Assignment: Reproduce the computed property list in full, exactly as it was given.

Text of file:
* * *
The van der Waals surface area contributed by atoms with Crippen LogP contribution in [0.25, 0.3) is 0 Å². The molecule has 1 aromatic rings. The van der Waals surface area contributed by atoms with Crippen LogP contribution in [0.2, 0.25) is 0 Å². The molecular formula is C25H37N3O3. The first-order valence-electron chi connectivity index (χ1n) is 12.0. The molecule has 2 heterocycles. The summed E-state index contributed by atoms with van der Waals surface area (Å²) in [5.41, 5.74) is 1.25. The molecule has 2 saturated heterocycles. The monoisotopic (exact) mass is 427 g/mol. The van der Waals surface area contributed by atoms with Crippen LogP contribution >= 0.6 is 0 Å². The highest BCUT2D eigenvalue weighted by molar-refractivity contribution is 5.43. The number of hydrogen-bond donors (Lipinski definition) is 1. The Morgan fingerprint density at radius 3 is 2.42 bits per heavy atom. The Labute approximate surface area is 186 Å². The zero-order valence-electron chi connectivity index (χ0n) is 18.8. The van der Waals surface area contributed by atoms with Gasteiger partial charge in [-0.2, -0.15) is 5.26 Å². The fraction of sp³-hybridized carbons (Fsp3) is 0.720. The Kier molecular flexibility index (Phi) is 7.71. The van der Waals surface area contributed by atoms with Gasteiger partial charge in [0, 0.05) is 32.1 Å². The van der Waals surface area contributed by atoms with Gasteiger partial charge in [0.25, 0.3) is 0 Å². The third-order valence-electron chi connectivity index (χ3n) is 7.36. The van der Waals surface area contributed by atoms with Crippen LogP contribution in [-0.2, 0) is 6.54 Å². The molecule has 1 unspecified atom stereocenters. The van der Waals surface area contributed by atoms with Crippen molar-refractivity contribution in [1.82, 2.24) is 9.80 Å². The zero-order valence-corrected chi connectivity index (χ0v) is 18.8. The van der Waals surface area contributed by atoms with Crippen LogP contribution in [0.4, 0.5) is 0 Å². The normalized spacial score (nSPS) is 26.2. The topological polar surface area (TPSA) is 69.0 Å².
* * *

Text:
The van der Waals surface area contributed by atoms with Crippen LogP contribution in [0.25, 0.3) is 0 Å². The molecule has 1 aromatic rings. The van der Waals surface area contributed by atoms with Crippen LogP contribution in [0.2, 0.25) is 0 Å². The molecular formula is C25H37N3O3. The first-order valence-electron chi connectivity index (χ1n) is 12.0. The molecule has 2 heterocycles. The summed E-state index contributed by atoms with van der Waals surface area (Å²) in [5.41, 5.74) is 1.25. The molecule has 2 saturated heterocycles. The monoisotopic (exact) mass is 427 g/mol. The van der Waals surface area contributed by atoms with Crippen LogP contribution >= 0.6 is 0 Å². The highest BCUT2D eigenvalue weighted by molar-refractivity contribution is 5.43. The number of hydrogen-bond donors (Lipinski definition) is 1. The Morgan fingerprint density at radius 3 is 2.42 bits per heavy atom. The Labute approximate surface area is 186 Å². The zero-order valence-electron chi connectivity index (χ0n) is 18.8. The van der Waals surface area contributed by atoms with Gasteiger partial charge in [-0.2, -0.15) is 5.26 Å². The fraction of sp³-hybridized carbons (Fsp3) is 0.720. The Kier molecular flexibility index (Phi) is 7.71. The van der Waals surface area contributed by atoms with Gasteiger partial charge in [0, 0.05) is 32.1 Å². The van der Waals surface area contributed by atoms with Gasteiger partial charge in [0.25, 0.3) is 0 Å². The third-order valence-electron chi connectivity index (χ3n) is 7.36. The van der Waals surface area contributed by atoms with Crippen LogP contribution in [-0.2, 0) is 6.54 Å². The molecule has 1 unspecified atom stereocenters. The van der Waals surface area contributed by atoms with Crippen molar-refractivity contribution in [1.82, 2.24) is 9.80 Å². The zero-order valence-corrected chi connectivity index (χ0v) is 18.8. The van der Waals surface area contributed by atoms with Crippen LogP contribution in [0.4, 0.5) is 0 Å². The normalized spacial score (nSPS) is 26.2. The topological polar surface area (TPSA) is 69.0 Å².